Your drive home may be a few minutes quicker today thanks to a team of researchers who are making it easier for Minnesota engineers to retime traffic signals.
It normally costs $3,500 to retime a signal due to the time involved in collecting the data and optimizing timings. But over the past several years, MnDOT-funded research has helped develop the SMART Signal system, which not only collects traffic and signal-phase data automatically, but also identifies under-performing traffic signals and generates optimal signal timing plans with minimal human intervention.
Traffic delays typically grow 3 to 5 percent per year due to outdated signal timing; however, most traffic signals in the United States are only re-timed every two to five years (or longer).
“Large-scale deployment of the SMART Signal system will significantly change the state-of-the-practice on signal re-timing because MnDOT won’t have to retime a traffic signal based on a fixed schedule,” said University of Michigan researcher Henry Liu (formerly a University of Minnesota professor), who began developing the system in the mid-2000s. “Instead, because of the reduced cost of signal data collection and performance measurement, signal retiming becomes performance-driven rather than schedule-based.”
MnDOT (along with many cities and counties) embeds loop detectors in road pavements that notify a traffic signal that a vehicle is present. Staff normally must manually track wait times to determine how the signal timing is affecting traffic.
But SMART Signal automates much of this process by recording how long a vehicle waits at an intersection and automatically reporting the data (along with signal timing) to a central server. The data — viewable in real-time on this website — can then be analyzed to determine traffic patterns and optimal signal timing.
Recent enhancements to the SMART Signal system were successfully tested on Highway 13 in Burnsville, reducing vehicle delay there by 5 percent. The benefit could be in the double digits for corridors with worse traffic delays.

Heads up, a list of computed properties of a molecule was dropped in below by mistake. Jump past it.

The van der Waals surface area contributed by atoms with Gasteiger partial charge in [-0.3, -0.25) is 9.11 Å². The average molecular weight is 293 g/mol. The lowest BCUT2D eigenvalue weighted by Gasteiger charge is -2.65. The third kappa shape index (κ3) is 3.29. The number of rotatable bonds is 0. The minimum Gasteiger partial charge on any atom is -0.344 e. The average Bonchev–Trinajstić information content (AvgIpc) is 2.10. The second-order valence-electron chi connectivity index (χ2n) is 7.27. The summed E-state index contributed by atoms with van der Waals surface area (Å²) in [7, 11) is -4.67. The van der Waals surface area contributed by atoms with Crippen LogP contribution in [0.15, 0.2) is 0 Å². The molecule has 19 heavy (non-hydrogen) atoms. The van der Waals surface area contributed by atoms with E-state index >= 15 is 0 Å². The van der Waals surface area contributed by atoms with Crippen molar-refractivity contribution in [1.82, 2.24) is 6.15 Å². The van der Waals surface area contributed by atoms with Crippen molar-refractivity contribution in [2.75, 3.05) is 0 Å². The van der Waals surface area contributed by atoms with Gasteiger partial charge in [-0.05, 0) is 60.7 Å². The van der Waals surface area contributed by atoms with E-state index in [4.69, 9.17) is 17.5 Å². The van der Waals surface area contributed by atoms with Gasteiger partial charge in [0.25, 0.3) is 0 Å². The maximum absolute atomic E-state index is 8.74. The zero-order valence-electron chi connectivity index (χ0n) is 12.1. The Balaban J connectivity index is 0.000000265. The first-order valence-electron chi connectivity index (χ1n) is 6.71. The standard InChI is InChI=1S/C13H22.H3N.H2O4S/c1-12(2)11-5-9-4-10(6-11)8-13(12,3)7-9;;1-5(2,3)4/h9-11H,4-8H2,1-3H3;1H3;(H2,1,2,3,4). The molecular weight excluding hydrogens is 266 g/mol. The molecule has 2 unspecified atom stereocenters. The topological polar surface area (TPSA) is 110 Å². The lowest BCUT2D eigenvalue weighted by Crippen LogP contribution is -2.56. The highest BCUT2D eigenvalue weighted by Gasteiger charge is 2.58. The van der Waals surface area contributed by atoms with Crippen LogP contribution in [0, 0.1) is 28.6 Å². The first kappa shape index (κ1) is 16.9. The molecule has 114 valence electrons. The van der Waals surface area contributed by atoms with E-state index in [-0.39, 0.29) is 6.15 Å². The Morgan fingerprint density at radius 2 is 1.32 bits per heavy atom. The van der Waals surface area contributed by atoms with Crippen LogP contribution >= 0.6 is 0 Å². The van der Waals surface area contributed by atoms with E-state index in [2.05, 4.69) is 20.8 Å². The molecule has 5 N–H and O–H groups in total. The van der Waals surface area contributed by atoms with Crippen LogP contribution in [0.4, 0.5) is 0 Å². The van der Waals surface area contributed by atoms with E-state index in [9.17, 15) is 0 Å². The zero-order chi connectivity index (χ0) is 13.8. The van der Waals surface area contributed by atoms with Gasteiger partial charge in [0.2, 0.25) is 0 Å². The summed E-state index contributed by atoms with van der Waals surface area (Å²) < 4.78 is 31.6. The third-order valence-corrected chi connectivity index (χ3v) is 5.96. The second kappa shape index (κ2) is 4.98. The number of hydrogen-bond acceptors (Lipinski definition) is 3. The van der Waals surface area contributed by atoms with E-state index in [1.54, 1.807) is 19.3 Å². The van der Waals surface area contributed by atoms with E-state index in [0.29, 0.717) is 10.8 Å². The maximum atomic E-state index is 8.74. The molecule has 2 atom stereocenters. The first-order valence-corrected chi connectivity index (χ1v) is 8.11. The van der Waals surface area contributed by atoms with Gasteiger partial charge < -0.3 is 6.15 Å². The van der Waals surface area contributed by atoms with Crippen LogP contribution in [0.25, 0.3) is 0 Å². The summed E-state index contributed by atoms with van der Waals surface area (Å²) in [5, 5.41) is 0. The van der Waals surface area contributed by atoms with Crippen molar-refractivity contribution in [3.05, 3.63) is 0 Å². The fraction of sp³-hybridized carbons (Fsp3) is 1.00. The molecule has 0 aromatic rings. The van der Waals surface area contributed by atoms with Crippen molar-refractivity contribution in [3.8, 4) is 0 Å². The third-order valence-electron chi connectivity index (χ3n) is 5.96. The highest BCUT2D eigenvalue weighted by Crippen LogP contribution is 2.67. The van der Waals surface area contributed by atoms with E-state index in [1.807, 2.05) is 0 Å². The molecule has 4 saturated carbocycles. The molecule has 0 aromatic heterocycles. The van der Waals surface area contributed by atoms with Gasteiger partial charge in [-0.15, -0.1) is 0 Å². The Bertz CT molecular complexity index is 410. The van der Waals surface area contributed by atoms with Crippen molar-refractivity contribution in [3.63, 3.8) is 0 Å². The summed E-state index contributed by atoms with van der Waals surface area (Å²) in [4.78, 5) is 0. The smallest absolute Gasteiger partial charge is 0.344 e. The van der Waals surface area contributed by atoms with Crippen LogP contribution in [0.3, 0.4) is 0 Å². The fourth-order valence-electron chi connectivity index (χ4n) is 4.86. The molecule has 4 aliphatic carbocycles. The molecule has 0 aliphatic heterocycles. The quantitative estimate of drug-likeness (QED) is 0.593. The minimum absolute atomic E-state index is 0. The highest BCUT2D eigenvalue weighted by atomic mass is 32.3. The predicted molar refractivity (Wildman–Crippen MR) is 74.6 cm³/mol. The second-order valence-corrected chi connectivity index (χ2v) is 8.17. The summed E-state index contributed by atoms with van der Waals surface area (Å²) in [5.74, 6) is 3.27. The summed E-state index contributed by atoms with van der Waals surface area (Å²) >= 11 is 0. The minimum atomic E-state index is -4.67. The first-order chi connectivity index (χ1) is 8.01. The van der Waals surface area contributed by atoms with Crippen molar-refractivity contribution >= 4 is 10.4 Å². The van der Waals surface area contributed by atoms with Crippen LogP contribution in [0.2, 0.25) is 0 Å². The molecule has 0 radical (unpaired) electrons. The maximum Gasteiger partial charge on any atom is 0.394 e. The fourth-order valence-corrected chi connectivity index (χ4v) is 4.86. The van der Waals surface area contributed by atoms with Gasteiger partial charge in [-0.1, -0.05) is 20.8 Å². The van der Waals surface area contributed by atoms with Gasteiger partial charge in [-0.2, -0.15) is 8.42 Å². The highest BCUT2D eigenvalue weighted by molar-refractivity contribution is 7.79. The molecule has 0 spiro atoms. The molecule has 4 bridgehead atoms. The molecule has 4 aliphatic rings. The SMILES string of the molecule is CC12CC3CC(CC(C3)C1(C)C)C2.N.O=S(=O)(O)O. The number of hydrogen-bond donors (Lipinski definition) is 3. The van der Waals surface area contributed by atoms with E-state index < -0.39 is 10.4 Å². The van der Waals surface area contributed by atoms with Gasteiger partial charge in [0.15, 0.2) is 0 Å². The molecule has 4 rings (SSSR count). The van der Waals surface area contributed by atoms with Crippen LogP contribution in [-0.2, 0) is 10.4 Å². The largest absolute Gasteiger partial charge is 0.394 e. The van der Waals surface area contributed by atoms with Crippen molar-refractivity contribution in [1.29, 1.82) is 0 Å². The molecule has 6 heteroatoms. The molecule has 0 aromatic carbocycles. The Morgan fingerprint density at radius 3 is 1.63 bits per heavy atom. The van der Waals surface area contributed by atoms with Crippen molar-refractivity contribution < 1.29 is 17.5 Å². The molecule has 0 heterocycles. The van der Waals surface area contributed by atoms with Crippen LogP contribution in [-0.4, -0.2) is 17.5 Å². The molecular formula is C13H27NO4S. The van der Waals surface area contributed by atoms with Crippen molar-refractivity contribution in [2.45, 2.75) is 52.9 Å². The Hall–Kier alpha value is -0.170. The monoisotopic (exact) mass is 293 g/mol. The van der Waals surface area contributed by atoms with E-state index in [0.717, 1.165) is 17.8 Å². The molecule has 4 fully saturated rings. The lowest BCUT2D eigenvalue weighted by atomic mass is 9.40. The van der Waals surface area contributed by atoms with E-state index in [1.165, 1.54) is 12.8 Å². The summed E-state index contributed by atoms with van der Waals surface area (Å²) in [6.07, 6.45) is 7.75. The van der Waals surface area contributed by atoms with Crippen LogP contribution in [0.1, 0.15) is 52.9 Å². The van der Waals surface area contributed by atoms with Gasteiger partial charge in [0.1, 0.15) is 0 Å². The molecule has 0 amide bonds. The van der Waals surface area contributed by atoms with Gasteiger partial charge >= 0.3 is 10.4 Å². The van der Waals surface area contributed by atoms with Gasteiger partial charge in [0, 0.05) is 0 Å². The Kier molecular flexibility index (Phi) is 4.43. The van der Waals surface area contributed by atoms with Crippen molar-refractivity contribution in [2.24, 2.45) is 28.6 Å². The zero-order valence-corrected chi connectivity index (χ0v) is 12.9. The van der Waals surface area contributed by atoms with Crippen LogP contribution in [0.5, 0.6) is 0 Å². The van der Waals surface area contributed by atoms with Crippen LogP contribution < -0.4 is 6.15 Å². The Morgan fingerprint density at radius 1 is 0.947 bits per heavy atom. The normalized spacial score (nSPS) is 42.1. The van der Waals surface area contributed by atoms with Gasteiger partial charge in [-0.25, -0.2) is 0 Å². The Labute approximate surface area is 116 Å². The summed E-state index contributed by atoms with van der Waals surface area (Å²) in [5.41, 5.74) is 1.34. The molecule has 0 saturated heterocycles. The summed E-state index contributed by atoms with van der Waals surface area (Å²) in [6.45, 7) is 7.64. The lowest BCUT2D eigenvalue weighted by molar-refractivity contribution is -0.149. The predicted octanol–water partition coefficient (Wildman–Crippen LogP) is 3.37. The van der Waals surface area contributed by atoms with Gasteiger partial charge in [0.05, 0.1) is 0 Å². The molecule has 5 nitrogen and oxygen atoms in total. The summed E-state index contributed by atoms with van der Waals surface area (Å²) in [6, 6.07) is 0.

SMART Signal — which stands for Systemic Monitoring of Arterial Road Traffic — has been installed at more than 100 Minnesota intersections and is currently in the process of commercialization.
The latest research optimizes the system’s ability to reduce traffic delays by developing a framework to diagnose problems that cause delays at traffic signals and an algorithm that automatically optimizes the signal plan to address these problems. The software upgrade has since been integrated into all SMART Signal intersections.
Across the country, the financial benefit of retiming signals has been shown to be tremendous. On San Jose Boulevard in Jacksonville, Florida, for instance, traffic delays in one corridor dropped 35 percent and resulted in an annual estimated fuel savings of $2.5 million.*
“Data collection and performance monitoring are critical for improving traffic signal operations, and yet before the development of the SMART Signal system, these tasks were prohibitively expensive for most agencies because of the number of signals involved,” Liu said.
Liu is also looking at other potential applications for SMART Signal :
- Improving safety at intersections with unusually high crash rates and predicting which intersections are likely to have elevated crash rates in the future.
- Developing traffic signal timing models for diverging diamond intersections.
- Determining how traffic and vehicle routes are affected by construction lane closures and detours on signalized highways.
A real-time adaptive signal control, which would automatically adjust signal timings based on current conditions, is not currently feasible with the SMART Signal system because it would require additional vehicle sensors. The latest SMART Signal research does, however, automate the data collection and calculations that would help the development of such a system.
*The Benefits of Retiming Signals,” ITE Journal, April 2004
Research Project: Automatic Generation of Traffic Signal Timing Plan (2015)
(Development of the SMART-SIGNAL system began with Real-Time Arterial Performance Monitoring System Using Traffic Data Available from Existing Signal Systems (2009). It continued with Research Implementation of the SMART SIGNAL System on Highway 13 (2013) , which refined the system and its user interface, and Improving Traffic Signal Operations for Integrated Corridor Management (2013), which developed data-based strategies for relieving congestion by adjusting signal timings.)